Regardless of whether you support the Geneva agreement or not, we will not obtain zero Iranian enrichment.  Military strikes can’t bomb away nuclear know-how and would only enhance desires for a nuclear deterrent.  Sanctions have failed to alter Iran’s nuclear calculus.  Diplomacy, however, can provide sufficient assurances so that Iranian enrichment is used for peaceful purposes, and that’s where the US and the rest of the P5+1 need to focus their efforts.

  • 9 January 2014
  • Posted By Shervin Taheran
  • 0 Comments
  • Congress, Diplomacy, US-Iran War

Cruz-ing Towards Failed Diplomacy

Senator Ted Cruz (R-TX) has become the latest Iran hawk to introduce a measure placing preconditions on negotiations designed to end the Iran talks.

Originally, there were Senators Robert Menendez and Mark Kirk, who introduced a Senate bill (S.1881) that has earned a veto threat from the President because it would invalidate the interim deal signed with Iran by passing new sanctions. That bill would also place unworkable demands on any final deal, including requiring full dismantlement of even a verifiable peaceful nuclear program.  And it would pledge U.S. support for Israeli strikes on Iran.

Now, Senator Cruz (R-TX) is joining forces with fellow hard-line conservative Senator James Inhofe (R-OK) to introduce a Senate resolution with their own demands that must be met before any bilateral negotiations continue with Iran.

The first precondition that must be met in Cruz’s world before the U.S. is allowed to engage in talks with Iran? Iran must first recognize Israel as a Jewish state. Cruz wants to cut off the talks that can end the Iranian nuclear standoff, deliver a transparent and verifiable non-military nuclear program, and prevent a disastrous war in which Israel would surely play a major role, to demand Iran do something America’s staunchest allies in the region have yet to do. This is just another precondition specifically designed to block engagement. Something Cruz and his right wing colleagues are failing to understand is how the success of negotiations with Iran is actually in Israel’s interest.

  • 18 June 2012
  • Posted By Roshan Alemi
  • 0 Comments
  • Congress, Diplomacy, Neo-Con Agenda, US-Iran War

Kristol’s Push for Military Strikes Against Iran

William Kristol and Jamie Fly, neoconservatives who were instrumental in orchestrating the War in Iraq, are at it again.  While their previous war advocacy shop, the Project for a New American Century, is now defunct (after a job well done), they have reconstituted their pro-war efforts in the form of the Foreign Policy Institute.

This time they are calling for Congress to pass an Authorization for Use of Military Force in Iran–with or without support from Commander in Chief Obama.  Completely contradicting US, Israeli, and European intelligence, Kristol and Fly insist that Iran is a dangerous threat that is “closer than ever to nuclear weapons.”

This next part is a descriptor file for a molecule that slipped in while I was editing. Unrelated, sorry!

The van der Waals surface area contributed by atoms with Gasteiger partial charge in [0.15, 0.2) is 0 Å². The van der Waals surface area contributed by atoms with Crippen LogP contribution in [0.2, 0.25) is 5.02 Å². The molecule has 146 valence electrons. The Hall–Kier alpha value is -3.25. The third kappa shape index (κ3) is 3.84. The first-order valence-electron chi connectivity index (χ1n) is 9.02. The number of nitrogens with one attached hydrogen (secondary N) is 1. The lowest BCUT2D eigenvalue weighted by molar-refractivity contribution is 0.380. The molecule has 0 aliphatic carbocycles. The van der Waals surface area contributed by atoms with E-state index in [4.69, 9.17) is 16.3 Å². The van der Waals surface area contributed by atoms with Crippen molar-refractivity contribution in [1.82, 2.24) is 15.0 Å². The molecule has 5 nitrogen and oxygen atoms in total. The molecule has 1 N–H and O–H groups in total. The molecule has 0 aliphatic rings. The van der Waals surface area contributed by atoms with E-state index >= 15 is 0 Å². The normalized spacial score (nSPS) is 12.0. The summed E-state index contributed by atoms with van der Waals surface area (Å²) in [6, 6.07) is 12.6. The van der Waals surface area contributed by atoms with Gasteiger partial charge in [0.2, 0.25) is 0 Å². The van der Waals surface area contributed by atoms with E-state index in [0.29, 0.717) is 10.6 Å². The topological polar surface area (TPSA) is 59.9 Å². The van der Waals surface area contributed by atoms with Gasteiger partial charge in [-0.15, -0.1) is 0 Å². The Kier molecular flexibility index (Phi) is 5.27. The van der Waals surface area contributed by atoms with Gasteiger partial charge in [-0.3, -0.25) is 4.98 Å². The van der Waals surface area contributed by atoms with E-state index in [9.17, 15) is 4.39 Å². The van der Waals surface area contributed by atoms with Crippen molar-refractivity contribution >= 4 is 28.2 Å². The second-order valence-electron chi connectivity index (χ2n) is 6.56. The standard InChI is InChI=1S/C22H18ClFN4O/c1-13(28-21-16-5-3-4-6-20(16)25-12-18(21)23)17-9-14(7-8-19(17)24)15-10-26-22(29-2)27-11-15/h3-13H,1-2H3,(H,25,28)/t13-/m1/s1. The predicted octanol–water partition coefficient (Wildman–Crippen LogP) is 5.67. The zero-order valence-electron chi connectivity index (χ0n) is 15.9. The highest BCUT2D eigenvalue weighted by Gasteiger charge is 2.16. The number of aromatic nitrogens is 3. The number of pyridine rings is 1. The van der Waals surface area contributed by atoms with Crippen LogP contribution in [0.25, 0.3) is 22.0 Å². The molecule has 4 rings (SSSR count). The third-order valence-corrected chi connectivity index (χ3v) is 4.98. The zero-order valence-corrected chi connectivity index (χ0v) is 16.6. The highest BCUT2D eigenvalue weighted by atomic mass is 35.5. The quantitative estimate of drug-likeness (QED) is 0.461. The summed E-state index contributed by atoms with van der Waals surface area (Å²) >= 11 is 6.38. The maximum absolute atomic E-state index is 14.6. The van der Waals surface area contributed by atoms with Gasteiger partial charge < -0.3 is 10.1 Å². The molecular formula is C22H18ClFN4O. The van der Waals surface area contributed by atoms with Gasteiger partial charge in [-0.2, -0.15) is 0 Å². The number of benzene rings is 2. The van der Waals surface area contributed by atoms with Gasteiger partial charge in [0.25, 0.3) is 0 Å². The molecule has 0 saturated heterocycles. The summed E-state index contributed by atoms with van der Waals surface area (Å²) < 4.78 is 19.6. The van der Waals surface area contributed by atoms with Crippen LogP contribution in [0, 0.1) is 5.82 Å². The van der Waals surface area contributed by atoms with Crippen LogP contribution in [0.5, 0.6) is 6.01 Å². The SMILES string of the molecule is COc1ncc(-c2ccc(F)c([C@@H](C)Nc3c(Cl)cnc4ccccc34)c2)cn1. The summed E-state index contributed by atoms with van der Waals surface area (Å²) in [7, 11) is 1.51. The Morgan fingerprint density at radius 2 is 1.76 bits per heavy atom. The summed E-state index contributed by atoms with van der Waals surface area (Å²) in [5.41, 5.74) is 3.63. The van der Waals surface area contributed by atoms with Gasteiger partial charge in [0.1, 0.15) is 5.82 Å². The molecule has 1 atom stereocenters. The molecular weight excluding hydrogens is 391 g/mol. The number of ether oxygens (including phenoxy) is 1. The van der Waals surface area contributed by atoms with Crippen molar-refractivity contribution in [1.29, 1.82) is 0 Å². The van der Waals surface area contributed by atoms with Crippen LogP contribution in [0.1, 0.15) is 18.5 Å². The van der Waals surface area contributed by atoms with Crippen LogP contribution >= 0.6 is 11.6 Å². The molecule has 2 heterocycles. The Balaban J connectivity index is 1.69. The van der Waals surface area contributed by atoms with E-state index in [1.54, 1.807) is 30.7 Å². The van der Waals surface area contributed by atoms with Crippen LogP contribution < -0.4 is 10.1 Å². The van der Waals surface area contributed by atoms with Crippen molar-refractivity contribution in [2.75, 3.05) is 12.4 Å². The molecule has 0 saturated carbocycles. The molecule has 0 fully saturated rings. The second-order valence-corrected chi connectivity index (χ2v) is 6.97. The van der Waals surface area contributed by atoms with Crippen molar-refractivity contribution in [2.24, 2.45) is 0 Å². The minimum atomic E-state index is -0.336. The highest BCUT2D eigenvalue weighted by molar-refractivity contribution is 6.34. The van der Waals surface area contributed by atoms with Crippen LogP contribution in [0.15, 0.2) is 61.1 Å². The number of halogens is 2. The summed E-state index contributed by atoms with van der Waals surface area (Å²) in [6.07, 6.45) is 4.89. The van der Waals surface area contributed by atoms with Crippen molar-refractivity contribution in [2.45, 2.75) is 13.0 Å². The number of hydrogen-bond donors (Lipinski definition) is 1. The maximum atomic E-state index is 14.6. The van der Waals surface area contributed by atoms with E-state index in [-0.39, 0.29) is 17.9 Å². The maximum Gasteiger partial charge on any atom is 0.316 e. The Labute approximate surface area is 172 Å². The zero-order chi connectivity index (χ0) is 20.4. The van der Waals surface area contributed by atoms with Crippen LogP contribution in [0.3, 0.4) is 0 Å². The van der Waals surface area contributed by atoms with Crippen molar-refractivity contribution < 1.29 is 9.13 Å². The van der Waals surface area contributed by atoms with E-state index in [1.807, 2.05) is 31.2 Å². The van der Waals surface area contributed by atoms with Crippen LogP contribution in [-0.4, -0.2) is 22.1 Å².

These fear mongering tactics may have worked back in 2003 when Kristol and Fly organized support for the War in Iraq, but today we know better than to take the advice of war hawks such as Kristol and his cronies.  Their ridiculous claim that military action against Iran would “serve the nations interests,” only illustrates their disregard for the lives of U.S soldiers and the words of people who actually know what they are talking about.  The most prominent words used by military and civilian leaders to describe a strike against Iran are: disastrous, calamitous, and dangerous.  Their words to describe folks like Kritol and Fly could probably be summed up as: chicken hawks.

  • 15 June 2012
  • Posted By Roshan Alemi
  • 0 Comments
  • Congress, Diplomacy, Nuclear file, Sanctions, US-Iran War

If ECI, AIPAC, and Senate hawks think it’s time to launch a war, they should say so

Yesterday, the Emergency Committee for Israel (ECI) released a new ad (see the J Street response, above) rejecting diplomacy and calling for an immediate “action” with regard to Iran, further adding to the list of pro-war efforts to sabotage diplomacy and limit Obama’s maneuverability at the upcoming Moscow sessions. Although they never directly call for military action, ECI’s efforts to push for war with Iran are increasingly transparent.

The ad implies that an Iran with nuclear capabilities is around the corner, completely ignoring U.S, European and Israeli intelligence reports that say Iran has not decided to build a bomb and is years away from creating a nuclear warhead. Similarly, last week the American Israel Public Affairs Committee (AIPAC) released a memo saying, “Iran has taken advantage of the talks to advance its nuclear program.”

In a Senate letter AIPAC is sponsoring that is circulating in the Senate, Robert Menendez and Roy Blunt demand the most improbable ultimatums for Iran talks and tells President Obama to offer nothing in return, effectively killing any chance to negotiate a deal at Moscow.

However, neither ECI, AIPAC, nor Congressional hawks are directly calling for a war with Iran. A direct declaration of war would invite questions concerning the astonishing costs, the lack of achievable objectives, and why the country is being dragged into another war in the Middle East. In short, it would be political suicide. Instead, they choose the easier route of demanding Iran meet impossible red lines and blaming Iran when their demands are not met.